Wednesday, February 28, 2007

Sing It Baby

You can put coins in my slot and you can take them out.

Who sings this?

If you guessed a perky bargirl on a tabletop in Manilla you would be wrong and also frankly go and look in the mirror and take a good hard look at yourself. But if you guessed a pink plastic moneybox in the shape of a pig, one that not only sings but comes with a hoard of plastic “coins” you would be right.

Along with those other milestones of Sitting Up, and Sliding on his Tummy, and realizing that Mummy’s Nipples can be Cruelly Wrenched When she is Looking the Other Way, Tricky has reached another important milestone – that of receiving a Very Annoying Toy.

This VAT sings when you depress its snout and chimes when you drop aforementioned “coins” into the ample “slot”. It also counts, snorts, sneezes and giggles. Mercifully it can be turned off.

It seemed merely a very silly song at first, one that made us smirk. But one weekend we accidentally left the VAT downstairs amongst the chess boards and packs of cards and other playthings of the Naughty Nephews. Because children have a natural affinity for things that annoy adults they gravitated towards it, played with it, AND LEARNED ITS ANNOYING LITTLE TUNE.


You cannot imagine the horror of hearing this sung loudly in unison by three Naughty Nephews.

To be truthful it was only Naughty Nephew the 2nd who continued to sing it over and over, but he also had the accent down pat. As a result the VAT very nearly went the way of all loud annoying toys: a spell in the freezer.

But in other news, the book is in. YAY! Notes have been given and A Meeting had. Now for some rewrites and also some taking out of a few rude words. (The fuck?) Oh, and a title. Because it won't be L'Eggs Up And Laughing. It will be something else.
(Please don't pout. That doesn't help)

When will it be published?

Well here’s the funny thing. The editor and I were talking about it and she said February probably. For some reason I thought it was going to be way further in the distance and so February seemed kind of close.

Then she emailed back and said no, actually September. And that brought me down a bit because I thought…but September is so far away. Tricky will be over 2 by then and also of course we will have a second child.

It wasn’t till today’s meeting with another editor when she said no, September THIS YEAR, that I perked up because that seemed very jolly and close indeed.

And then, I realised the bizarre train of thought that had wound itself up in that publishing date. We will have a second child.

What I should have thought was we have a frozen embryo and because time is ticking on for me and my uterus that we would have at least had a go at bunging it in and embarking on that Great Big Fertility Ride again.

How could I have forgotten?

How could I just assume?

Was I insane?

The mind, I decided, protects its own. Just as the intensity of childbirth trickled out like water through the sleep deprived sieve of my mind, so too, it seems, did the memory of daily injections, bloodtests, dildocams and betas.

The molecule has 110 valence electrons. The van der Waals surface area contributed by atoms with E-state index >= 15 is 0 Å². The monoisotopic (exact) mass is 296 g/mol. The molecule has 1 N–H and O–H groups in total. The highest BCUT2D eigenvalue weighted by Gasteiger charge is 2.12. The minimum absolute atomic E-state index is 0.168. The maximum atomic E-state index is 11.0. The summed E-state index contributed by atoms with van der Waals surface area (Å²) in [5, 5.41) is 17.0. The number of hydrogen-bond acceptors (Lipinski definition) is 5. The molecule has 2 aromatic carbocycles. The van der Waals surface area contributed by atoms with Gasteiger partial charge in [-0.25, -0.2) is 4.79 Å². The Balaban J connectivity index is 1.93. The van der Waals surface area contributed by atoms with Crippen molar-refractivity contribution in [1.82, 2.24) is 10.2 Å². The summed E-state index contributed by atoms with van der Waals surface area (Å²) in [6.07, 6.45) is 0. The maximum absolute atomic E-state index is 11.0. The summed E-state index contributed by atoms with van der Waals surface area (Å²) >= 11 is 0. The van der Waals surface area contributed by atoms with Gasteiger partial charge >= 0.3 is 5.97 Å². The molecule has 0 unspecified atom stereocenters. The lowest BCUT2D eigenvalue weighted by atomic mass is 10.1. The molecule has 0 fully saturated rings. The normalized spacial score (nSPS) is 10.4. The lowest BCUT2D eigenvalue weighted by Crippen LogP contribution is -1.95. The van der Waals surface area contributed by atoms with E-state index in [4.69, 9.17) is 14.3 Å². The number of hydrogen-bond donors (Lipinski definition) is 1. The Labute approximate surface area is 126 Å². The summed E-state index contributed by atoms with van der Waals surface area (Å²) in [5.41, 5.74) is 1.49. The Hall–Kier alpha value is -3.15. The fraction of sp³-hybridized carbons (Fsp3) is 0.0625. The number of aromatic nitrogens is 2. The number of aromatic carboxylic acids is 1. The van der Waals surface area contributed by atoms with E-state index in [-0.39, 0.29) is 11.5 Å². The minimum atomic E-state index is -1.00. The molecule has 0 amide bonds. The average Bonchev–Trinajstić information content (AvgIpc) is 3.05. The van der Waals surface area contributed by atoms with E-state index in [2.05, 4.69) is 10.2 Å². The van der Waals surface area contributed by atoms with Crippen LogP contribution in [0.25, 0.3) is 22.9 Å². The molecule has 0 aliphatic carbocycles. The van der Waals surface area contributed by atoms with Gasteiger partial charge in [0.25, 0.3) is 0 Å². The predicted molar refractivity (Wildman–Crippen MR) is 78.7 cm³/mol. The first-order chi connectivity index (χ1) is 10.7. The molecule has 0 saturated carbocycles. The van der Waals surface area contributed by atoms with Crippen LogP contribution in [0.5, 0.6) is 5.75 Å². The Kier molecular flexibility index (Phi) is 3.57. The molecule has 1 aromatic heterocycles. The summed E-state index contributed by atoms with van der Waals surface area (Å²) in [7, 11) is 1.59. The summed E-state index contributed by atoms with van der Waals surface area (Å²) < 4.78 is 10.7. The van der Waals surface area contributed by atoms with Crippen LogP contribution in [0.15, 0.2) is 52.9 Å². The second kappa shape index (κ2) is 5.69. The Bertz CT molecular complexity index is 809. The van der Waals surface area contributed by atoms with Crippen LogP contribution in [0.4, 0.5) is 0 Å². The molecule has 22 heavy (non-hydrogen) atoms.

In that moment I was treating myself as... normal.

We will have a second child.

The line sings itself in the back of my mind, over and over, annoyingly persistent, smugly optimistic.

And it doesn’t take this half-Filipina bar girl more than the flick of a coin to realize that it’ll take more than a spell in the freezer to shut it the fuck up.

Tuesday, February 20, 2007

Letter to a Seven Month Old Flying Dinosaur

Dear Tricky

I begin this letter to commemorate your seventh month by noting that although our loungeroom is littered with sitting devices for you, your current favourite place to recline (apart from in the arms of your many slaves) in is a cardboard box. Here you lean back and view the world, or abuse Mr Caterpillar or sometimes just have a refreshing suck on the cardboard sides.

This month has been all about the crawling or at least not the crawling per se but the preparation leading up to it, the stretching and the reaching and the tapping of feet against the floor and the rocking.

The first time we saw you on your hands and knees rocking with an intriguing expression on your face we hailed you as a genius child whose physical development was far beyond any child ever yet born and then a few minutes later we changed your nappy and realised that you were actually just working an enormous smelly poo through your system.

Which is, in its own way, cause for celebration but perhaps not for cake and party hats.

At one point I watched as you got onto your hands and knees and then, because you’re not sure what comes next, you lifted your butt high in the air so you were on hands and feet doing the down dog yoga pose and then you sort of flipped yourself to one side so you were half sitting half reclining.

Wow, I thought, that’s new. And then I thought: he hasn’t fallen on his face yet and I swear no sooner had the words gone through my mind then you fell with a splat on your cute little button nose. And lo the screaming.

But then, in a little show of how things change so quickly these days, in between starting this letter a few days ago and now, you have started speeding about on your tummy. You drag yourself on your arms and kick with your legs and slide forward and away you go. It is an exciting time and also a time for putting on stair gates because we can’t keep you trapped in the playpen all day.

All this month, while I have been writing my book, you have been gallivanting with your father. I say gallivanting, he says Important Meetings (which often take place in coffee shops). The first time he took you out, with a little lunch packed for you, I felt very strange indeed. Previously the most you could be taken away from me was four hours and you would have morphed into Screaming Tomato when you return. But now, you go, fortified with mashed potato and pumpkin, and strained fruit with rice cereal, and your own little cup and you can be away with your father all day, meeting to your hearts content. I do know that sometimes he takes you swimming at the baths and you both love doing that.